“Whenever you hold yourself to the highest standards instead of just the latest ones, doing the right thing instead of just the easy thing, you’ll be putting into practice what you learned here. And as you grow in faith — aware of life’s greater purposes, and of Whose purposes they are — you will see that, too, as the gift of Notre Dame.”
Dunne received an honorary degree, along with Thomas G. Burish, the Charles and Jill Fischer Provost of Notre Dame from 2005 to 2020.
Carla Harris, vice chairman of wealth management and senior client adviser at Morgan Stanley, as well as a celebrated gospel singer, speaker and author, received the Laetare Medal, the most prestigious award given to American Catholics.
“I am so honored to stand here before you to receive the Laetare Medal,” she said, “and I dedicate it to my parents: my mother, Billie Joyce Williams Harris, who insisted that I was baptized Catholic and dedicated me to the Blessed Mother when I was 3 months old, and to my father, Capt. John Harris, who was a captain of a commercial fishing vessel for most of my growing-up life, who became a Catholic late in his life and for whom I had the privilege of standing beside as his sponsor.”
In her K-12 Catholic classrooms, Harris was taught the same values and principles emphasized in her home: to serve and treat others fairly. She noted the irony that — following a tumultuous year — the word Laetare means “rejoice.”
“How fitting, for I am indeed rejoicing as I think about the last 14 months of personal protocols, sheltering in place and social distancing,” she said. “I am rejoicing that, notwithstanding the deaths, the illnesses, the struggles that have emanated from the COVID-19 crisis, the pandemic of social unrest resulting from long-term racial injustices and the overall strife in the land, I am rejoicing that He has brought many, many good things, epiphanies if you will, during these months. I rejoice, because we have all learned how precious time is and that it is the most important asset that you have.”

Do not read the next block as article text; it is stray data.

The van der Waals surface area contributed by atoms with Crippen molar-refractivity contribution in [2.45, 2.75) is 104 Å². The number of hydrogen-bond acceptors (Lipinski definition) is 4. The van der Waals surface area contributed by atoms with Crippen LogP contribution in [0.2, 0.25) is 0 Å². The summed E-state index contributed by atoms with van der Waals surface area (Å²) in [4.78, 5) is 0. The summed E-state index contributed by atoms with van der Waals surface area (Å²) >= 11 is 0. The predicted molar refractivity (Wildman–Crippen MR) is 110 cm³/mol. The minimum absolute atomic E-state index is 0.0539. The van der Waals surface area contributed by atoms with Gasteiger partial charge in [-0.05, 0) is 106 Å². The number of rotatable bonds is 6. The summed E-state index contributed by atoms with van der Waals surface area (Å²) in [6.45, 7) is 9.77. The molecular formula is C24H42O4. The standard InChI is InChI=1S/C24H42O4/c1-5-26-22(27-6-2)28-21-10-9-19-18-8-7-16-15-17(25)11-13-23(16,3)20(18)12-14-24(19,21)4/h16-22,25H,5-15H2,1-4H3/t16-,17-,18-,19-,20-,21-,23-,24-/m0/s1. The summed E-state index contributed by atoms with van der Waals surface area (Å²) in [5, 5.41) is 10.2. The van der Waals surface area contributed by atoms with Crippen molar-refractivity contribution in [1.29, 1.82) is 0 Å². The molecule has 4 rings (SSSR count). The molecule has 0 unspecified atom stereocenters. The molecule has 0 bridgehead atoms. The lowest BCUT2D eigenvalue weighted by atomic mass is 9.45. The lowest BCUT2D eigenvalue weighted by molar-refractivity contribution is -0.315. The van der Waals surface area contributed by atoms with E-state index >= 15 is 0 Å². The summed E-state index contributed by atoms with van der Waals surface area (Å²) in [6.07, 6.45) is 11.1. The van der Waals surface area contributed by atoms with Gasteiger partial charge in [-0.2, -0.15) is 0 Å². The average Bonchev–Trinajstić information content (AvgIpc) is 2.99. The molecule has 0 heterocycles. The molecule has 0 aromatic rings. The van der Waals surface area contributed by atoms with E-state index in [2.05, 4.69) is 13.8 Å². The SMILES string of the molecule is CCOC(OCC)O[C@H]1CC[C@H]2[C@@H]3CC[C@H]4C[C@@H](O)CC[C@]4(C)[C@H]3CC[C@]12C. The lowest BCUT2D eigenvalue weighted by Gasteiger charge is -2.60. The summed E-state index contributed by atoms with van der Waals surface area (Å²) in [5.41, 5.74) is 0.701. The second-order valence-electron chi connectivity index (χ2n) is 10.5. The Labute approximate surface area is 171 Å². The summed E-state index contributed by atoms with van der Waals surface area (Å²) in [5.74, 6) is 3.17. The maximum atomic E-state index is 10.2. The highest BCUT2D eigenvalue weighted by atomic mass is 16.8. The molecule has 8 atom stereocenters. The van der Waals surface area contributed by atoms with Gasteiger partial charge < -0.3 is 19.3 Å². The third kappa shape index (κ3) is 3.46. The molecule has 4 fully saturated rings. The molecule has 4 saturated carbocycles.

Harris, who sang “Amazing Grace” to close the ceremony, offered three pearls of wisdom “after being a woman of color on Wall Street for 34 years”: “It is what you do for others that counts; fear has no place in your success equation; and your power lies not in who you are, but in Whose you are.”
In his charge to the graduating class, Father Jenkins said, “Class of 2021, you will always have a special place in my heart. As I often say, the greatest joy in this job is to travel around the country and indeed around the world, and see the great work and wonderful accomplishments that our Notre Dame graduates realize. That will be especially true for you, graduates of the class of 2021, because of all that we’ve been through together this year.”
The ceremony concluded with a benediction by the Most Rev. Kevin C. Rhoades, bishop of the Diocese of Fort Wayne-South Bend, who noted, “On this Pentecost Sunday, when the Holy Spirit descended upon the apostles gathered in the upper room with the Blessed Virgin Mary, and the mission of the Church began, we pray that the Lord will send forth His Spirit upon our graduates and kindle in them the fire of His love.”
Originally published by Shannon Roddel at news.nd.edu on May 23, 2021.